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Chapter Eight The Adventures of a Bagman
‘Ye’re punctual to time, Mr Brand,’ said the voice of Amos. ‘But losh! man, what have ye done to your breeks! And your buits? Ye’re no just very respectable in your appearance.’

I wasn’t. The confounded rocks of the Coolin had left their mark on my shoes, which moreover had not been cleaned for a week, and the same hills had rent my jacket at the shoulders, and torn my trousers above the right knee, and stained every part of my apparel with peat and lichen.

I cast myself on the bank beside Amos and lit my pipe. ‘Did you get my message?’ I asked.

‘Ay. It’s gone on by a sure hand to the destination we ken of. Ye’ve managed well, Mr Brand, but I wish ye were back in London.’ He sucked at his pipe, and the shaggy brows were pulled so low as to hide the wary eyes. Then he proceeded to think aloud.

‘Ye canna go back by Mallaig. I don’t just understand why, but they’re lookin’ for you down that line. It’s a vexatious business when your friends, meanin’ the polis, are doing their best to upset your plans and you no able to enlighten them. I could send word to the Chief Constable and get ye through to London without a stop like a load of fish from Aiberdeen, but that would be spoilin’ the fine character ye’ve been at such pains to construct. Na, na! Ye maun take the risk and travel by Muirtown without ony creedentials.’

‘It can’t be a very big risk,’ I interpolated.

‘I’m no so sure. Gresson’s left the Tobermory. He went by here yesterday, on the Mallaig boat, and there was a wee blackavised man with him that got out at the Kyle. He’s there still, stoppin’ at the hotel. They ca’ him Linklater and he travels in whisky. I don’t like the looks of him.’

‘But Gresson does not suspect me?’

‘Maybe no. But ye wouldna like him to see ye hereaways. Yon gentry don’t leave muckle to chance. Be very certain that every man in Gresson’s lot kens all about ye, and has your description down to the mole on your chin.’

‘Then they’ve got it wrong,’ I replied.

‘I was speakin’ feeguratively,’ said Amos. ‘I was considerin’ your case the feck of yesterday, and I’ve brought the best I could do for ye in the gig. I wish ye were more respectable clad, but a good topcoat will hide defeecencies.’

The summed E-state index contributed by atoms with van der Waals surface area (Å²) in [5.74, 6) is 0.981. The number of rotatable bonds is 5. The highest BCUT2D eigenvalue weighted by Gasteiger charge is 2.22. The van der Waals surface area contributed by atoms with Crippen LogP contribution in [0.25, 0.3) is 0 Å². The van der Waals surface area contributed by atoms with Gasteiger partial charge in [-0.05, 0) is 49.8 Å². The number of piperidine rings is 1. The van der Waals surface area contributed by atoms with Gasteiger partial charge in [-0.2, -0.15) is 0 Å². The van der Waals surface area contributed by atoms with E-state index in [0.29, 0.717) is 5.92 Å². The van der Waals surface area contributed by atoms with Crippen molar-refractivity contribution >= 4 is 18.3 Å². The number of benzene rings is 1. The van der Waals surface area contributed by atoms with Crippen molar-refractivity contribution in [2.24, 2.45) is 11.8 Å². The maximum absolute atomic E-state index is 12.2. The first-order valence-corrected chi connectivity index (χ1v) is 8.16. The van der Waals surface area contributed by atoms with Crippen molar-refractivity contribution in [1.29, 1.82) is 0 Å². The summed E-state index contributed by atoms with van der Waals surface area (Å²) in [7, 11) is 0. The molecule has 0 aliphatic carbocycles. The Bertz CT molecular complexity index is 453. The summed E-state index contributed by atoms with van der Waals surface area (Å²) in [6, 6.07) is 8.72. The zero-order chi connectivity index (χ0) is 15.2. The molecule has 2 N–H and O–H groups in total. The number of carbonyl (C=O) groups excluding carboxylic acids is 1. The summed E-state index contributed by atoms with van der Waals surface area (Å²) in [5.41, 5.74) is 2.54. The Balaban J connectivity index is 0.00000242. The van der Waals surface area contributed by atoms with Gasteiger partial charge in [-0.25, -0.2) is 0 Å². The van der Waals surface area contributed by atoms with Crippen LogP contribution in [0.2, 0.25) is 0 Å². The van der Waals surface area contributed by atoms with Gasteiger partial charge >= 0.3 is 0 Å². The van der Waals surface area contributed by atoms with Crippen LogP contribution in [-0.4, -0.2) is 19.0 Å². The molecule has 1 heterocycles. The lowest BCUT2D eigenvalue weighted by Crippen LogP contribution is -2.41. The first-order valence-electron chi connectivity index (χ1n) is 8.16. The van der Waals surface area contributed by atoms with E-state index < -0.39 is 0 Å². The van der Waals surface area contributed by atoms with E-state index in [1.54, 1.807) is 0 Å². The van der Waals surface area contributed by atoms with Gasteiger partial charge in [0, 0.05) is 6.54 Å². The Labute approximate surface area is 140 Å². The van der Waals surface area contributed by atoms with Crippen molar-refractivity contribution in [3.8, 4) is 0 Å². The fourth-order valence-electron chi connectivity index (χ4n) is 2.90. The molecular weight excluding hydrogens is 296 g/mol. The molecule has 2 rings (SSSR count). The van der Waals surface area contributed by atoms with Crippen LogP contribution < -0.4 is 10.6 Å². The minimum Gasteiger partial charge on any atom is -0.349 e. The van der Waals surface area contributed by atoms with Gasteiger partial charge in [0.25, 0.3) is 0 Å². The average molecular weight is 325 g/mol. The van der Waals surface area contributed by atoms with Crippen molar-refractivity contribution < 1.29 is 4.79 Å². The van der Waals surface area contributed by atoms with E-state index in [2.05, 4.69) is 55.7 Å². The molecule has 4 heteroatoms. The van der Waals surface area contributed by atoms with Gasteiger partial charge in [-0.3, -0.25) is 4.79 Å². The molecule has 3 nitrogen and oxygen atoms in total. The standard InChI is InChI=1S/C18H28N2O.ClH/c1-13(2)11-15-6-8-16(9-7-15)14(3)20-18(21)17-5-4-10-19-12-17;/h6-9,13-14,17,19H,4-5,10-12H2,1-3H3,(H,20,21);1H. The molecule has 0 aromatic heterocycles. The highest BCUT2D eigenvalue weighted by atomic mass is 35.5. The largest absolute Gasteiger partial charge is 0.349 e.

From behind the gig’s seat he pulled out an ancient Gladstone bag and revealed its contents. There was a bowler of a vulgar and antiquated style; there was a ready-made overcoat of some dark cloth, of the kind that a clerk wears on the road to the office; there was a pair of detachable celluloid cuffs, and there was a linen collar and dickie. Also there was a small handcase, such as bagmen carry on their rounds.

‘That’s your luggage,’ said Amos with pride. ‘That wee bag’s full of samples. Ye’ll mind I took the precaution of measurin’ ye in Glasgow, so the things’ll fit. Ye’ve got a new name, Mr Brand, and I’ve taken a room for ye in the hotel on the strength of it. Ye’re Archibald McCaskie, and ye’re travellin’ for the firm o’ Todd, Sons & Brothers, of Edinburgh. Ye ken the folk? They publish wee releegious books, that ye’ve bin trying to sell for Sabbath-school prizes to the Free Kirk ministers in Skye.’

The notion amused Amos, and he relapsed into the sombre chuckle which with him did duty for a laugh.

I put my hat and waterproof in the bag and donned the bowler and the top-coat. They fitted fairly well. Likewise the cuffs and collar, though here I struck a snag, for I had lost my scarf somewhere in the Coolin, and Amos, pelican-like, had to surrender the rusty black tie which adorned his own person. It was a queer rig, and I felt like nothing on earth in it, but Amos was satisfied.

‘Mr McCaskie, sir,’ he said, ‘ye’re the very model of a publisher’s traveller. Ye’d better learn a few biographical details, which ye’ve maybe forgotten. Ye’re an Edinburgh man, but ye were some years in London, which explains the way ye speak. Ye bide at 6, Russell Street, off the Meadows, and ye’re an elder in the Nethergate U.F. Kirk. Have ye ony special taste ye could lead the crack on to, if ye’re engaged in conversation?’

I suggested the English classics.

‘And very suitable. Ye can try poalitics, too. Ye’d better be a Free-trader but convertit by Lloyd George. That’s a common case, and ye’ll need to be by-ordinar common . . . If I was you, I would daunder about here for a bit, and no arrive at your hotel till after dark. Then ye can have your supper and gang to bed. The Muirtown train leaves at half-seven in the morning . . . Na, ye can’t come with me. It wouldna do for us to be seen thegither. If I meet ye in the street I’ll never let on I know ye.’

Amos climbed into the gig and jolted off home. I went down to the shore and sat among the rocks, finishing about tea-time the remains of my provisions. In the mellow gloaming I strolled into the clachan and got a boat to put me over to the inn. It proved to be a comfortable place, with a motherly old landlady who showed me to my room and promised ham and eggs and cold salmon for supper. After a good wash, which I needed, and an honest attempt to make my clothes presentable, I descended to the meal in a coffee-room lit by a single dim parafin lamp.